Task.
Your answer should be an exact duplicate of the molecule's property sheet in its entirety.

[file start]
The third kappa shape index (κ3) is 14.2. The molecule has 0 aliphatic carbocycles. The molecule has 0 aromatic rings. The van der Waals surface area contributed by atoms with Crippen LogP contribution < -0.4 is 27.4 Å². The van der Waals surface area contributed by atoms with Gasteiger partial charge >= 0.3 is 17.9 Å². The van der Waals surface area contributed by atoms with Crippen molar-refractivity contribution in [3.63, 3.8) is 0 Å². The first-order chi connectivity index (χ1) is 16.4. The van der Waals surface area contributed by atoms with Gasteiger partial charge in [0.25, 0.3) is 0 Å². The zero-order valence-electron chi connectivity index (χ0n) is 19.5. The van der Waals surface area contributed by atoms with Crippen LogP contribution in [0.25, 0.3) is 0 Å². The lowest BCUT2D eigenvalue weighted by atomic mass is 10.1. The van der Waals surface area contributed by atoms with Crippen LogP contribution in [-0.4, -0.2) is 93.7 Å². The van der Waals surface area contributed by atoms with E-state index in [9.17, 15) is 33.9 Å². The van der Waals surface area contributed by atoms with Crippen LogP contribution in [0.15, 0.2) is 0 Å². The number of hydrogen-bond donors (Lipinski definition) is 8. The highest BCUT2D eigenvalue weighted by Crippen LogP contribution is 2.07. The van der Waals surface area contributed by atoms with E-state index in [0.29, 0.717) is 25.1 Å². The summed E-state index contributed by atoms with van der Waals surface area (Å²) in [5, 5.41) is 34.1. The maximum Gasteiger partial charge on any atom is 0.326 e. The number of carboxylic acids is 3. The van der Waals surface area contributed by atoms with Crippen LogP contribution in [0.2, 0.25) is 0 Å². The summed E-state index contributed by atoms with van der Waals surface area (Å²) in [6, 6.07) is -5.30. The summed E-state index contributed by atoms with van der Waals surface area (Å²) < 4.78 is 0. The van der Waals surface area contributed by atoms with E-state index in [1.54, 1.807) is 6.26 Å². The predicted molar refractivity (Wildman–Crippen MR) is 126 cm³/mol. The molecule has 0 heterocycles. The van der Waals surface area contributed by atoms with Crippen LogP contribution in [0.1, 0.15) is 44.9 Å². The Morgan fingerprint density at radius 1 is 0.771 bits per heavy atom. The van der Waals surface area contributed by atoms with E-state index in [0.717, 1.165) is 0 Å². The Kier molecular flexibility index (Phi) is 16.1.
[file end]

The third kappa shape index (κ3) is 14.2. The molecule has 0 aliphatic carbocycles. The molecule has 0 aromatic rings. The van der Waals surface area contributed by atoms with Crippen LogP contribution < -0.4 is 27.4 Å². The van der Waals surface area contributed by atoms with Gasteiger partial charge >= 0.3 is 17.9 Å². The van der Waals surface area contributed by atoms with Crippen molar-refractivity contribution in [3.63, 3.8) is 0 Å². The first-order chi connectivity index (χ1) is 16.4. The van der Waals surface area contributed by atoms with Gasteiger partial charge in [0.25, 0.3) is 0 Å². The zero-order valence-electron chi connectivity index (χ0n) is 19.5. The van der Waals surface area contributed by atoms with Crippen LogP contribution in [0.25, 0.3) is 0 Å². The lowest BCUT2D eigenvalue weighted by atomic mass is 10.1. The van der Waals surface area contributed by atoms with Crippen LogP contribution in [-0.4, -0.2) is 93.7 Å². The van der Waals surface area contributed by atoms with E-state index in [9.17, 15) is 33.9 Å². The van der Waals surface area contributed by atoms with Crippen LogP contribution in [0.15, 0.2) is 0 Å². The number of hydrogen-bond donors (Lipinski definition) is 8. The highest BCUT2D eigenvalue weighted by Crippen LogP contribution is 2.07. The van der Waals surface area contributed by atoms with E-state index in [0.29, 0.717) is 25.1 Å². The summed E-state index contributed by atoms with van der Waals surface area (Å²) in [5, 5.41) is 34.1. The maximum Gasteiger partial charge on any atom is 0.326 e. The number of carboxylic acids is 3. The van der Waals surface area contributed by atoms with Crippen LogP contribution in [0.2, 0.25) is 0 Å². The summed E-state index contributed by atoms with van der Waals surface area (Å²) in [6, 6.07) is -5.30. The summed E-state index contributed by atoms with van der Waals surface area (Å²) < 4.78 is 0. The van der Waals surface area contributed by atoms with E-state index in [1.54, 1.807) is 6.26 Å². The predicted molar refractivity (Wildman–Crippen MR) is 126 cm³/mol. The molecule has 0 heterocycles. The van der Waals surface area contributed by atoms with Crippen LogP contribution in [0.1, 0.15) is 44.9 Å². The Morgan fingerprint density at radius 1 is 0.771 bits per heavy atom. The van der Waals surface area contributed by atoms with E-state index in [0.717, 1.165) is 0 Å². The Kier molecular flexibility index (Phi) is 16.1.